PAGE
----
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I have been asked a question that I believe is due to a mix a quote marks however I cannot specifically say why this is so in the example below. I wondered if anyone has had a similar issue.

A small amount of code has been written (with the string being copied and pasted), which ends in a invalid syntax error message. e.g.

>>> for dataset in datasetList:
...     print dataset + " " + “Dataset”
...     
Parsing error SyntaxError: invalid syntax (line 2)

Above you can see there appears to be a mix of quote marks in terms of font but I cannot see why that is of importance as they are both double quotes.

Why can't the software interpret different fonts of the same keyboard symbol?

My responce to the user is to ensure all quote marks are consistent either ' or ".

To test I edited the code and it works without a syntax error...

>>> for dataset in datasetList:
...     print dataset+ " " + "Dataset"
...     
Culture Dataset
Assets Dataset
Pipes Dataset
Wells Dataset
AerialPhoto Dataset

I also tested using different styles of quote marks (e.g. ') to see if the issue was due to a mix of quote marks being used. I ended up with two successful excutions of the code:

>>> for dataset in datasetList:
...     print dataset, 'Dataset'
...     
Culture Dataset
Assets Dataset
Pipes Dataset
Wells Dataset
AerialPhoto Dataset

and

>>> for dataset in datasetList:
...     print dataset + ' ' + 'Dataset'
...     
Culture Dataset
Assets Dataset
Pipes Dataset
Wells Dataset
AerialPhoto Dataset

Interestingly this does not seem to be a problem when using subsequent versions of ArcGIS i.e. 10.2.2 and 10.3 but maybe this is a consequence of proper quotation marks being used as supposed to software handling this specific problem.

Has anyone else come across this problem and if so what is the reason for the computer not seeing " and ” as the same symbol?

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My response to the user is to ensure all quote marks are consistent either ' or ".

That is the answer. But to explain the failing code you need to understand "the computer" is not having the problem, its your assumption that two things you name similarly are identical.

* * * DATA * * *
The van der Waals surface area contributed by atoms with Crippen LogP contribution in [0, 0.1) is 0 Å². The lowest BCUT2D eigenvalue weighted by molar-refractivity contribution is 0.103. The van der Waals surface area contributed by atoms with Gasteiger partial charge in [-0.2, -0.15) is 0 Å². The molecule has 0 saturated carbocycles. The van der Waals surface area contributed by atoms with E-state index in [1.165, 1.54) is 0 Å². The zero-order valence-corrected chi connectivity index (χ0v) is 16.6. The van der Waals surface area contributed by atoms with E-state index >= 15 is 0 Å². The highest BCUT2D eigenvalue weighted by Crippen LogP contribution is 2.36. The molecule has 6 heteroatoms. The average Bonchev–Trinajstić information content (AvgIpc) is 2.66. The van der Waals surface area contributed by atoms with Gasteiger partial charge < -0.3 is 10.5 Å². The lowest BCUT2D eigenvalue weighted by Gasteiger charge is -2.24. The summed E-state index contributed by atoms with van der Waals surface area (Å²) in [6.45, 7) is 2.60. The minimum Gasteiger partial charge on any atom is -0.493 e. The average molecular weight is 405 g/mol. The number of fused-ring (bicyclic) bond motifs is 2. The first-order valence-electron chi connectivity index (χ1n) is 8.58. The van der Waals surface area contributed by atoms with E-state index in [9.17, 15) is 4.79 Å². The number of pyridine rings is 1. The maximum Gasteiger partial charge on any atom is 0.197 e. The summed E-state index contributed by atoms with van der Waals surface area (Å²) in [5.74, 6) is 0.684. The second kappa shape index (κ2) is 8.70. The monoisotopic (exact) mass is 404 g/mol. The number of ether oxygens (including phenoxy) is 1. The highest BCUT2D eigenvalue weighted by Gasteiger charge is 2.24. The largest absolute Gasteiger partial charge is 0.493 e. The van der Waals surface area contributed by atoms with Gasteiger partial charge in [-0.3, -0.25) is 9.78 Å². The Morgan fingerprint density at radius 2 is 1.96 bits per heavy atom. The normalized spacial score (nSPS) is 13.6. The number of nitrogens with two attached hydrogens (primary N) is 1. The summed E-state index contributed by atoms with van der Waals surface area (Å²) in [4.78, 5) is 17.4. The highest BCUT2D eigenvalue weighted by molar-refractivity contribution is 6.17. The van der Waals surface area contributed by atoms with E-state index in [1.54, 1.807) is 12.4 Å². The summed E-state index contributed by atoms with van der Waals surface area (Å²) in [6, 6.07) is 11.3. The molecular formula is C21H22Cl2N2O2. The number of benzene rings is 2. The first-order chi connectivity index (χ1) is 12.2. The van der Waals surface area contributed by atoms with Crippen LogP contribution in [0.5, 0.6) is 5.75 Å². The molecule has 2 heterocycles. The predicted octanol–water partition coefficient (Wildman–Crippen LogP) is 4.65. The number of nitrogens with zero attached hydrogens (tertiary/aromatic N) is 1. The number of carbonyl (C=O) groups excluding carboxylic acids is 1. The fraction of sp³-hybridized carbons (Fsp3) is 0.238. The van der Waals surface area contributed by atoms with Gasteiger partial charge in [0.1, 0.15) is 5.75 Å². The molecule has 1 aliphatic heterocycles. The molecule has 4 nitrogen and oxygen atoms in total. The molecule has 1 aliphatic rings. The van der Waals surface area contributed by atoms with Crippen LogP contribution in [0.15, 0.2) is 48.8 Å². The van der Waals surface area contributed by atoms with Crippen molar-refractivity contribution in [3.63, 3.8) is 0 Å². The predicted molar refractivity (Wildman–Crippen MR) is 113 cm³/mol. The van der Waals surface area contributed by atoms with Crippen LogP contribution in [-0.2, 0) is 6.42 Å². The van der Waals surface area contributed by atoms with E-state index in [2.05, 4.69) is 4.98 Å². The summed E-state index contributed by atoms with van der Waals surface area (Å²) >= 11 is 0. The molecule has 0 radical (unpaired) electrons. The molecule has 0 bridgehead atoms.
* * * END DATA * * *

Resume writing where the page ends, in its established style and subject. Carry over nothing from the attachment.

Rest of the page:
Try looking through Python's eyes, and see if your quotes are the same: https://stackoverflow.com/a/227472/4986638

TLDR: test using ord('"'), ord('“'), ord('”'), ord(''')

  • Thank you Clay I wasn't aware of the ord() function...this is very useful for the situation. – spk578 Jun 9 '15 at 14:23
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Your question could also be: Why does code that I copied and pasted from (what I assume is) MS Word not work in my script? MS Word, and presumably other word processors, automatically converts " to “ or ” in order to make it look nice, just like it automatically capitalizes the first letter of a new sentence. But, as you've found out through some good thorough testing, just as D is a completely different character from d, so are " and “ different, or, for that matter “ and ”.

So, your advice is exactly correct: never use “ or ”, always use " and '. The corollary advice is this: never edit code in a word processor, always use a program built for code editing, like IDLE (very basic and comes with Python/ArcGIS), Notepad++ (works for many different languages), or PyScripter (specifically for Python).

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“ and ” are not quotes in the normal sense. They are Unicode characters: http://www.fileformat.info/info/unicode/char/201c/index.htm http://www.fileformat.info/info/unicode/char/201d/index.htm

They cannot be used interchangeably with single and double quotes in Python. They often appear when copying and pasting out of Microsoft products as double quotes are converted in these products to these Unicode characters.

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Note that Apple has recently changed the way OS X and TextEdit handles quotes. Simple copy paste operations can yield unreadable (for python) quotes. http://www.iclarified.com/38772/how-to-disable-curly-quotes-in-mac-os-x-mavericks

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